Using a Health Savings Account as a Retirement Savings Vehicle

Most of us are familiar with the common and widely used retirement savings accounts, namely the 401(k) plan, traditional IRA, Roth IRA, SEP IRA, and 403(b). However, one of the lesser-known retirement savings strategies utilizes an account that isn’t even a retirement-specific plan.

A health savings account (HSA) is a tax-advantaged account that is available to participants of HSA-eligible, high-deductible health plans (HDHPs). Contributions made to HSAs are tax-deductible, growth in the account is tax-free, and distributions are tax-free so long as they are used to pay for qualifying medical expenses. If you weren’t counting, that’s three different forms of tax savings.

In fact, the HSA is the only account type that receives these triple tax savings, which is a big part of what makes it such an attractive account. Plus, the definition of qualified medical expenses is quite broad (some might surprise you)—ask your health insurance provider for a list of qualified medical expenses.

That’s all great, but what does this have to do with retirement savings? Part of the beauty of an HSA is that funds remaining in the account after age 65 (the age of Medicare eligibility) can be used for any retirement expenses.

It is important to note that distributions from an HSA for general retirement expenses do not receive a tax exemption, like distributions used for qualified medical expenses. The distributions will be treated as taxable income, much like a distribution from a traditional IRA.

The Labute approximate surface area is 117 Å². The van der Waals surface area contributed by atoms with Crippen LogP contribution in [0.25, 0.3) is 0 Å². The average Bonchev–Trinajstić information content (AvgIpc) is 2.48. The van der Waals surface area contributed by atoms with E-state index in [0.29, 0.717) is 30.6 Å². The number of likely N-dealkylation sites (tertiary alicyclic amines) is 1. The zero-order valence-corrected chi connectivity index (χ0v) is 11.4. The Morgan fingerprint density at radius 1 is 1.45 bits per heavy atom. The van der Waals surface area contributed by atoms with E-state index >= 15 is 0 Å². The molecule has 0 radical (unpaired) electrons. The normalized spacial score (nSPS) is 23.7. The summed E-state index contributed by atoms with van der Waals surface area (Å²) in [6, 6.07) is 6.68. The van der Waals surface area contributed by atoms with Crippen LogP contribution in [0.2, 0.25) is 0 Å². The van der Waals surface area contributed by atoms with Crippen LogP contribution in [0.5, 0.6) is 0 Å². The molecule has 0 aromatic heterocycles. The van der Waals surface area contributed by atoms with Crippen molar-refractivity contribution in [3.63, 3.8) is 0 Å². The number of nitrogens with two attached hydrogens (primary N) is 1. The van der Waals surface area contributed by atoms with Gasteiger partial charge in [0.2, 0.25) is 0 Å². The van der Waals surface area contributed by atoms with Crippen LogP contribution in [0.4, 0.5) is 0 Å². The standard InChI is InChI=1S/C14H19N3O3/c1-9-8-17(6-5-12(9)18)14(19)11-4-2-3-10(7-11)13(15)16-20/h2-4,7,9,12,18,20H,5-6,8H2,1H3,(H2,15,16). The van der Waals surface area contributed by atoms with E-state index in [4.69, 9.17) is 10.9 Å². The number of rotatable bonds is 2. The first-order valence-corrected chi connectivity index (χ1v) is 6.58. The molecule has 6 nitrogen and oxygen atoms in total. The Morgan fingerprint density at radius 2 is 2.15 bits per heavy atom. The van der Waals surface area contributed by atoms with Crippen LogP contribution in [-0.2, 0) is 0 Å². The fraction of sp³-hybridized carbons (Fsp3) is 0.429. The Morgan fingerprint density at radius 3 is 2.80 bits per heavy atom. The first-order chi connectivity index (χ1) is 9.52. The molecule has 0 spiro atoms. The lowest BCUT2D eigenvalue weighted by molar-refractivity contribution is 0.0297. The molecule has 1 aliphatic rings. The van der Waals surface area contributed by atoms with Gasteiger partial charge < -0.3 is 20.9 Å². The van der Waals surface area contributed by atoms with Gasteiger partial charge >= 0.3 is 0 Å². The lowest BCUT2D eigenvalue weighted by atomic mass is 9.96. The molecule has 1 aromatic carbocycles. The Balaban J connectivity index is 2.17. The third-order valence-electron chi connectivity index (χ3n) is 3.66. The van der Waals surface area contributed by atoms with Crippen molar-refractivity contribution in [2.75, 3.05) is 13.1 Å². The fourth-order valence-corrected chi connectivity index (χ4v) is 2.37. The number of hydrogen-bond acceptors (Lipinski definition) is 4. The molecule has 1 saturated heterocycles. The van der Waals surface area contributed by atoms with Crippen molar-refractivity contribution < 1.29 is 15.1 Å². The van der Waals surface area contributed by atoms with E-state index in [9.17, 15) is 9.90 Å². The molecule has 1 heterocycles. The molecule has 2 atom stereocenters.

But unlike a traditional IRA, HSAs do not have required minimum distributions (RMDs) under current law. This means you can let the money in your HSA grow tax-deferred until you need it. There is no age at which you are forced to take distributions.

Because there are no RMDs to be withdrawn from an HSA, they are an attractive option for funding expenses for long-term care in retirement. If you aren’t required to distribute the account over time, then you know it can be there for you when you need it for long-term care.

These properties make the HSA a powerful savings tool, both for qualified medical expenses and for retirement. If you’re unsure whether a health savings account is an option for you, ask your employer if your health insurance plan is HSA-eligible. If you do qualify to open a health savings account, I encourage you to find a fee-only, fiduciary investment advisor to offer guidance on how to put your HSA funds to work for you.

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Zac Pohlenz, CFP®

As a Wealth Advisor, Zac works every day to help clients reach their financial goals, and finds it satisfying to know that he has helped someone gain a new perspective that can help change their life.